An annotated reading list organized by document type, compiled using MLA 9 (Modern Language Association 9th edition).
- Journal Articles
- Media Resources
Boellstorff, Tom. Coming of Age in Second Life: An Anthropologist Explores the Virtually Human. Princeton UP: 2008.
In many ways, Boellstorff set the ground for thinking about social relations in virtual worlds in his 2-year fieldwork in Second Life. Of particular interest to this project are the chapters on space and personhood. Defining place and defining being in place. This book is invaluable in the myriad participant voices it records, giving direct insight into social and cultural practices in virtual worlds and mapping tendencies and connections between virtual and actual worlds. "Just as it is possible to take virtual worlds in their own terms, so it is possible to take virtual personhoods in their own terms. In both cases, the virtual is shaped in powerful ways by referential and practical relationships to the actual world, but these relationships help constitute the virtual itself" (p122.)
- Newspaper Articles
- Virtual Worlds
Strutt, Dan, and Rosa Cisneros. “Virtual Relationships: The Dancer and the Avatar.” Theatre and Performance Design, vol. 7, no. 1-2, Apr. 2021, pp. 61–81, https://doi.org/10.1080/23322551.2021.1925468.
A fascinating essay on the effects (and affects) of new motion capture technology, visual rendering and VR and AR interfaces on choreographic practice and the interrelation between dancer and avatar. The authors argue recent technological advances in motion capture technology and visualizing software along with immersive interfaces in VR and AR have led to the permit a “fluid emotional and aﬀective communication [between performer and avatar]” (62). The authors claim that this advancement shifts the basis of virtual choreography away from mimicry or substitution of direct interaction and movement, to a new terrain in which “it is the way that physical attributes of proportion, gravity, muscularity and force, as well as mental attitude and the vitality of a dancer, are then digitally and aesthetically recomposed into the virtual avatar that can become revelatory” (62).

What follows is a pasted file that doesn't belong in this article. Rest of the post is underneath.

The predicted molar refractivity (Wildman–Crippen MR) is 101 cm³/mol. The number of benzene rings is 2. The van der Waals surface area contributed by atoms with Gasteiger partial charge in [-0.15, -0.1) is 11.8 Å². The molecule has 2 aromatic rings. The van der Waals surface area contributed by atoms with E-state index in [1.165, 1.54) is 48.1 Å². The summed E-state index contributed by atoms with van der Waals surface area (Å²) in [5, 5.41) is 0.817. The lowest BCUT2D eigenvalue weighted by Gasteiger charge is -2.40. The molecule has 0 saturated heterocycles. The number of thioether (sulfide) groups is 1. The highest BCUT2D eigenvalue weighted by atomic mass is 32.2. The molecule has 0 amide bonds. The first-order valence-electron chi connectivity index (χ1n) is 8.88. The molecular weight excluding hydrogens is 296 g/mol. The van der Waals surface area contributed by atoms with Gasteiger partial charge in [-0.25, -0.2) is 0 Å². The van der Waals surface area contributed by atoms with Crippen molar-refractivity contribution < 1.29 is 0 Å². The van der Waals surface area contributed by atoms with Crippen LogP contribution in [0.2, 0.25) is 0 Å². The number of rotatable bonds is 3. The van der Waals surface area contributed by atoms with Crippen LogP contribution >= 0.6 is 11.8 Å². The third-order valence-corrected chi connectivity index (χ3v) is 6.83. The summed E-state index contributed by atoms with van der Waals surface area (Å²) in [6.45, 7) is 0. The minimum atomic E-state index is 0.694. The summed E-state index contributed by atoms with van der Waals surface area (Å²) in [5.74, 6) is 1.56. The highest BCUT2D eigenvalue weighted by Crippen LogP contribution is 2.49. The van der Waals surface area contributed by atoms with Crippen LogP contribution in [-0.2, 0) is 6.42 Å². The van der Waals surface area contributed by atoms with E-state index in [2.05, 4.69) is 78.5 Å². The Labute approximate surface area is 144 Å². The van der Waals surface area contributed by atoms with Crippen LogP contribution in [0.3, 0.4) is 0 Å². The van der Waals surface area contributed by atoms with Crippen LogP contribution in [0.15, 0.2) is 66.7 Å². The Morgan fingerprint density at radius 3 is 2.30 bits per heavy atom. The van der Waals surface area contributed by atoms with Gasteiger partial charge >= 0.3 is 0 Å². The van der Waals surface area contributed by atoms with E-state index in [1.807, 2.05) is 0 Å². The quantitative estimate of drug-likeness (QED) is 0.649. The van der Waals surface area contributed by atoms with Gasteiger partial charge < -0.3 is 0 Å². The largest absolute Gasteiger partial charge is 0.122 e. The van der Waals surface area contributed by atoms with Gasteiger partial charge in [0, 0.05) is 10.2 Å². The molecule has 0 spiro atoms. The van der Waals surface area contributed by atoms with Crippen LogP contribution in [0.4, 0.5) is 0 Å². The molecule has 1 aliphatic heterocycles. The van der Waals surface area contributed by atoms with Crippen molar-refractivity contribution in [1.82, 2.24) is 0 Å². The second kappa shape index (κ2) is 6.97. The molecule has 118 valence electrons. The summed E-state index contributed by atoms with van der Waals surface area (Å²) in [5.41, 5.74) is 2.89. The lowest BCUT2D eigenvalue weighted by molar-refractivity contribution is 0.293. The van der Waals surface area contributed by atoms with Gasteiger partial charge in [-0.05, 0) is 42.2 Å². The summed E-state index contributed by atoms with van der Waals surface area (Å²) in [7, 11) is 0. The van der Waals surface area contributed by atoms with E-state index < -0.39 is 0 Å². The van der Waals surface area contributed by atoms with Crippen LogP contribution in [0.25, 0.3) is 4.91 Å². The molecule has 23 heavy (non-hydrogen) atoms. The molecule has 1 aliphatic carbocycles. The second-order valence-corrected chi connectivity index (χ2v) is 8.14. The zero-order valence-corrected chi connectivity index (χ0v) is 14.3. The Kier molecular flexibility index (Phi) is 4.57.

Walther, Joseph B. and Zijian Lew. "Self-transformation online through alternative presentations of self: a review, critique, and call for research." Annals of the International Communication Association, vol. 46, mo.3, 2022, pp.135-158, https://doi.org/10.1080/23808985.2022.2096662
This paper maps two dominant approaches to the causal function of self-transformation in digital communication technologies: the discursive approach and the embodiment approach. The paper draws on old and new technologies from text-based chat to VR avatars in an attempt to map out differences and inconsistencies between these two analytic approaches. it takes as its starting point the claim that acting as an alternate self online incurs alterations to mind, behaviours, and concepts of self.